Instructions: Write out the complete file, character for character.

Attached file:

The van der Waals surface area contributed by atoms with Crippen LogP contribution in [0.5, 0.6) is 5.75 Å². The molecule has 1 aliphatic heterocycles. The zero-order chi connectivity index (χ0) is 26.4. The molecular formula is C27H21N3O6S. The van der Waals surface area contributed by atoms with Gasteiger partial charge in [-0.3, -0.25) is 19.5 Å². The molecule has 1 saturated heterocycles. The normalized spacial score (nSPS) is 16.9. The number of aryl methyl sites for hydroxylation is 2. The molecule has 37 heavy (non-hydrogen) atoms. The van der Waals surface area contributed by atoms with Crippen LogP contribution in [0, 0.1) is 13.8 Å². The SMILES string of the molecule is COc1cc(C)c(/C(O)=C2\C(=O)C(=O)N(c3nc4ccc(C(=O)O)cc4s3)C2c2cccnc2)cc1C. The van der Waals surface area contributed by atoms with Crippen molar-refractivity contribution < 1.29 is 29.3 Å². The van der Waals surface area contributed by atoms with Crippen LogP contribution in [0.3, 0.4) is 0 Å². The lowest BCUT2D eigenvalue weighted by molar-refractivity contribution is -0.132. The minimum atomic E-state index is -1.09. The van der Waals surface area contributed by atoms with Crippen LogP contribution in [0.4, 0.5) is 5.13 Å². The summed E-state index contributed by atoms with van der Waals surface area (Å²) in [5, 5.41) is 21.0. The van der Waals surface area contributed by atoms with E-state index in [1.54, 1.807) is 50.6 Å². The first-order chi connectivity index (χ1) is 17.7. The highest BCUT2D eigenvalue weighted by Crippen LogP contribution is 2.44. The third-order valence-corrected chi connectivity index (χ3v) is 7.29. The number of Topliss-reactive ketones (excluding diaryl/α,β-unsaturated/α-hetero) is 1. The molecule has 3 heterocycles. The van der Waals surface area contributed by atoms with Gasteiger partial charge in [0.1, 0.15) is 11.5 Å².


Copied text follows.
The van der Waals surface area contributed by atoms with Crippen LogP contribution in [0.5, 0.6) is 5.75 Å². The molecule has 1 aliphatic heterocycles. The zero-order chi connectivity index (χ0) is 26.4. The molecular formula is C27H21N3O6S. The van der Waals surface area contributed by atoms with Gasteiger partial charge in [-0.3, -0.25) is 19.5 Å². The molecule has 1 saturated heterocycles. The normalized spacial score (nSPS) is 16.9. The number of aryl methyl sites for hydroxylation is 2. The molecule has 37 heavy (non-hydrogen) atoms. The van der Waals surface area contributed by atoms with Crippen LogP contribution in [0, 0.1) is 13.8 Å². The SMILES string of the molecule is COc1cc(C)c(/C(O)=C2\C(=O)C(=O)N(c3nc4ccc(C(=O)O)cc4s3)C2c2cccnc2)cc1C. The van der Waals surface area contributed by atoms with Crippen molar-refractivity contribution < 1.29 is 29.3 Å². The van der Waals surface area contributed by atoms with Crippen LogP contribution in [0.3, 0.4) is 0 Å². The lowest BCUT2D eigenvalue weighted by molar-refractivity contribution is -0.132. The minimum atomic E-state index is -1.09. The van der Waals surface area contributed by atoms with Crippen LogP contribution in [0.4, 0.5) is 5.13 Å². The summed E-state index contributed by atoms with van der Waals surface area (Å²) in [5, 5.41) is 21.0. The van der Waals surface area contributed by atoms with E-state index in [1.54, 1.807) is 50.6 Å². The first-order chi connectivity index (χ1) is 17.7. The highest BCUT2D eigenvalue weighted by Crippen LogP contribution is 2.44. The third-order valence-corrected chi connectivity index (χ3v) is 7.29. The number of Topliss-reactive ketones (excluding diaryl/α,β-unsaturated/α-hetero) is 1. The molecule has 3 heterocycles. The van der Waals surface area contributed by atoms with Gasteiger partial charge in [0.1, 0.15) is 11.5 Å².